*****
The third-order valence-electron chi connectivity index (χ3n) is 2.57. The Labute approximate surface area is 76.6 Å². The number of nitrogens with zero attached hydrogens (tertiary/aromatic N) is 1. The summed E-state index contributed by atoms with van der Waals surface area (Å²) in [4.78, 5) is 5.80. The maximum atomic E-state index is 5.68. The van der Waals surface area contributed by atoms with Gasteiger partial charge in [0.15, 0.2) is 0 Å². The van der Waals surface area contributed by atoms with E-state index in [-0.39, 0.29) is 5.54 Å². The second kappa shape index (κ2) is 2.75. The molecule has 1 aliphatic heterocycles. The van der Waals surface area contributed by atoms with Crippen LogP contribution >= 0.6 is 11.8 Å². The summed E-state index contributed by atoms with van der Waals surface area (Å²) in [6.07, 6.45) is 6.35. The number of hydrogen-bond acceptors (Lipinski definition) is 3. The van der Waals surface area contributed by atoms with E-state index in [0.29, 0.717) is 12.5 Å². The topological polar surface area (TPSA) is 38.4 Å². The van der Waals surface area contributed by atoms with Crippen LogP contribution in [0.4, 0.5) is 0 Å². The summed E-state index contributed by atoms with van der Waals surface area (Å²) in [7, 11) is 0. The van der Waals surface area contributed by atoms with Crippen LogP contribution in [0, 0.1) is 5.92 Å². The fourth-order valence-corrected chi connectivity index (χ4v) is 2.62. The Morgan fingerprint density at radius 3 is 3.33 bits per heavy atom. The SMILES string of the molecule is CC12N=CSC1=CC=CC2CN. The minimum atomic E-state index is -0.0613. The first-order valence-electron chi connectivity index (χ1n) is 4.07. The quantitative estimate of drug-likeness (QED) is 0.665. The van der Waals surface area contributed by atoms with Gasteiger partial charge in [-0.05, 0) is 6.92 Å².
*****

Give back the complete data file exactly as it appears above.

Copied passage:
The third-order valence-electron chi connectivity index (χ3n) is 2.57. The Labute approximate surface area is 76.6 Å². The number of nitrogens with zero attached hydrogens (tertiary/aromatic N) is 1. The summed E-state index contributed by atoms with van der Waals surface area (Å²) in [4.78, 5) is 5.80. The maximum atomic E-state index is 5.68. The van der Waals surface area contributed by atoms with Gasteiger partial charge in [0.15, 0.2) is 0 Å². The van der Waals surface area contributed by atoms with E-state index in [-0.39, 0.29) is 5.54 Å². The second kappa shape index (κ2) is 2.75. The molecule has 1 aliphatic heterocycles. The van der Waals surface area contributed by atoms with Crippen LogP contribution >= 0.6 is 11.8 Å². The summed E-state index contributed by atoms with van der Waals surface area (Å²) in [6.07, 6.45) is 6.35. The number of hydrogen-bond acceptors (Lipinski definition) is 3. The van der Waals surface area contributed by atoms with E-state index in [0.29, 0.717) is 12.5 Å². The topological polar surface area (TPSA) is 38.4 Å². The van der Waals surface area contributed by atoms with Crippen LogP contribution in [0.4, 0.5) is 0 Å². The summed E-state index contributed by atoms with van der Waals surface area (Å²) in [7, 11) is 0. The van der Waals surface area contributed by atoms with Crippen LogP contribution in [0, 0.1) is 5.92 Å². The fourth-order valence-corrected chi connectivity index (χ4v) is 2.62. The Morgan fingerprint density at radius 3 is 3.33 bits per heavy atom. The SMILES string of the molecule is CC12N=CSC1=CC=CC2CN. The minimum atomic E-state index is -0.0613. The first-order valence-electron chi connectivity index (χ1n) is 4.07. The quantitative estimate of drug-likeness (QED) is 0.665. The van der Waals surface area contributed by atoms with Gasteiger partial charge in [-0.05, 0) is 6.92 Å².